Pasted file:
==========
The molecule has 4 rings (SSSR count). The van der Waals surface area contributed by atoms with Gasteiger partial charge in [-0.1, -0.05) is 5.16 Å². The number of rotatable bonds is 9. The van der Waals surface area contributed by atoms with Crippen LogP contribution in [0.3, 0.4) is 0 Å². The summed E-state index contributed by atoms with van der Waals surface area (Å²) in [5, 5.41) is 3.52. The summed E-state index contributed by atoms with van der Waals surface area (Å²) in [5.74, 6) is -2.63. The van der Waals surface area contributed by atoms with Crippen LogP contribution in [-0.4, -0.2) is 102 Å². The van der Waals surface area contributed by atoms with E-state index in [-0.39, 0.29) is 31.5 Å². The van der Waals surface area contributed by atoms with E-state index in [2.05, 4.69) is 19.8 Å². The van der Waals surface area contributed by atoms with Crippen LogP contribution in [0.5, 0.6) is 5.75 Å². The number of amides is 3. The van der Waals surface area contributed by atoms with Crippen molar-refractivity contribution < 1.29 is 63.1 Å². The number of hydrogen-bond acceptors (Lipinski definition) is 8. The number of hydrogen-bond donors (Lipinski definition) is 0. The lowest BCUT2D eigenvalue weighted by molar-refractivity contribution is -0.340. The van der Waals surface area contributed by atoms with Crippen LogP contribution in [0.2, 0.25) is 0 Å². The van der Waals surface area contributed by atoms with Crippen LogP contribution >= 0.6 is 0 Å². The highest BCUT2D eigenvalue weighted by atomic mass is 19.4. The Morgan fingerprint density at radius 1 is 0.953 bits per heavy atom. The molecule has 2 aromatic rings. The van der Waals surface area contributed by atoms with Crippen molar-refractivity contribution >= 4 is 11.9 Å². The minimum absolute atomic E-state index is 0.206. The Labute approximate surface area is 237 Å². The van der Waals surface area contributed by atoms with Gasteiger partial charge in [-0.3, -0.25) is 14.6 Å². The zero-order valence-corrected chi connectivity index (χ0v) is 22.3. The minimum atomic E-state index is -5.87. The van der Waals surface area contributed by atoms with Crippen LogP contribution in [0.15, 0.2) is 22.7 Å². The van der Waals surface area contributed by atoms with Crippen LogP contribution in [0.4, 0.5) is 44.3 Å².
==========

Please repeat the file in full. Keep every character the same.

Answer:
The molecule has 4 rings (SSSR count). The van der Waals surface area contributed by atoms with Gasteiger partial charge in [-0.1, -0.05) is 5.16 Å². The number of rotatable bonds is 9. The van der Waals surface area contributed by atoms with Crippen LogP contribution in [0.3, 0.4) is 0 Å². The summed E-state index contributed by atoms with van der Waals surface area (Å²) in [5, 5.41) is 3.52. The summed E-state index contributed by atoms with van der Waals surface area (Å²) in [5.74, 6) is -2.63. The van der Waals surface area contributed by atoms with Crippen LogP contribution in [-0.4, -0.2) is 102 Å². The van der Waals surface area contributed by atoms with E-state index in [-0.39, 0.29) is 31.5 Å². The van der Waals surface area contributed by atoms with E-state index in [2.05, 4.69) is 19.8 Å². The van der Waals surface area contributed by atoms with Crippen LogP contribution in [0.5, 0.6) is 5.75 Å². The number of amides is 3. The van der Waals surface area contributed by atoms with Crippen molar-refractivity contribution < 1.29 is 63.1 Å². The number of hydrogen-bond acceptors (Lipinski definition) is 8. The number of hydrogen-bond donors (Lipinski definition) is 0. The lowest BCUT2D eigenvalue weighted by molar-refractivity contribution is -0.340. The van der Waals surface area contributed by atoms with Crippen LogP contribution in [0.2, 0.25) is 0 Å². The van der Waals surface area contributed by atoms with Crippen LogP contribution >= 0.6 is 0 Å². The highest BCUT2D eigenvalue weighted by atomic mass is 19.4. The Morgan fingerprint density at radius 1 is 0.953 bits per heavy atom. The molecule has 2 aromatic rings. The van der Waals surface area contributed by atoms with Crippen molar-refractivity contribution >= 4 is 11.9 Å². The minimum absolute atomic E-state index is 0.206. The Labute approximate surface area is 237 Å². The van der Waals surface area contributed by atoms with Gasteiger partial charge in [-0.3, -0.25) is 14.6 Å². The zero-order valence-corrected chi connectivity index (χ0v) is 22.3. The minimum atomic E-state index is -5.87. The van der Waals surface area contributed by atoms with Crippen LogP contribution in [0.15, 0.2) is 22.7 Å². The van der Waals surface area contributed by atoms with Crippen LogP contribution in [0.4, 0.5) is 44.3 Å².